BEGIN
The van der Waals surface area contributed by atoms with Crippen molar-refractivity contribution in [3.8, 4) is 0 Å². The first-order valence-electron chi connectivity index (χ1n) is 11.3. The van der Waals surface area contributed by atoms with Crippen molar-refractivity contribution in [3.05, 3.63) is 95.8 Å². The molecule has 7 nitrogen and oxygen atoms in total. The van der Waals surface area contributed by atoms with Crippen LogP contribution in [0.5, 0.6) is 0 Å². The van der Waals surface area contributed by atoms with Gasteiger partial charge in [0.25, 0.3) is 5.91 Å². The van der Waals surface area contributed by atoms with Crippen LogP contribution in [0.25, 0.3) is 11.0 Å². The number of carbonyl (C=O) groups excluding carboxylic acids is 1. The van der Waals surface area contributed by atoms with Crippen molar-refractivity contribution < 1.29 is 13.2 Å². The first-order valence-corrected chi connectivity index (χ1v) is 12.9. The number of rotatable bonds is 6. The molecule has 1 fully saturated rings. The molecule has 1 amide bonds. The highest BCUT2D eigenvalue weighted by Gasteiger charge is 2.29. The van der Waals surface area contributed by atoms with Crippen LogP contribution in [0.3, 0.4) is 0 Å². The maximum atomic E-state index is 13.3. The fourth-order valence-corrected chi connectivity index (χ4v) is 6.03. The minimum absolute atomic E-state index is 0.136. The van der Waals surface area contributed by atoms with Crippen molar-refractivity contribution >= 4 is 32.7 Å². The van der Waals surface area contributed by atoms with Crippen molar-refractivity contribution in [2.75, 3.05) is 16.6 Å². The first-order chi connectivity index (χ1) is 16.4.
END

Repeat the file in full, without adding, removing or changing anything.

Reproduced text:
The van der Waals surface area contributed by atoms with Crippen molar-refractivity contribution in [3.8, 4) is 0 Å². The first-order valence-electron chi connectivity index (χ1n) is 11.3. The van der Waals surface area contributed by atoms with Crippen molar-refractivity contribution in [3.05, 3.63) is 95.8 Å². The molecule has 7 nitrogen and oxygen atoms in total. The van der Waals surface area contributed by atoms with Crippen LogP contribution in [0.5, 0.6) is 0 Å². The van der Waals surface area contributed by atoms with Gasteiger partial charge in [0.25, 0.3) is 5.91 Å². The van der Waals surface area contributed by atoms with Crippen LogP contribution in [0.25, 0.3) is 11.0 Å². The number of carbonyl (C=O) groups excluding carboxylic acids is 1. The van der Waals surface area contributed by atoms with Crippen molar-refractivity contribution < 1.29 is 13.2 Å². The first-order valence-corrected chi connectivity index (χ1v) is 12.9. The number of rotatable bonds is 6. The molecule has 1 fully saturated rings. The molecule has 1 amide bonds. The highest BCUT2D eigenvalue weighted by Gasteiger charge is 2.29. The van der Waals surface area contributed by atoms with Crippen LogP contribution in [0.3, 0.4) is 0 Å². The maximum atomic E-state index is 13.3. The fourth-order valence-corrected chi connectivity index (χ4v) is 6.03. The minimum absolute atomic E-state index is 0.136. The van der Waals surface area contributed by atoms with Crippen molar-refractivity contribution >= 4 is 32.7 Å². The van der Waals surface area contributed by atoms with Crippen molar-refractivity contribution in [2.75, 3.05) is 16.6 Å². The first-order chi connectivity index (χ1) is 16.4.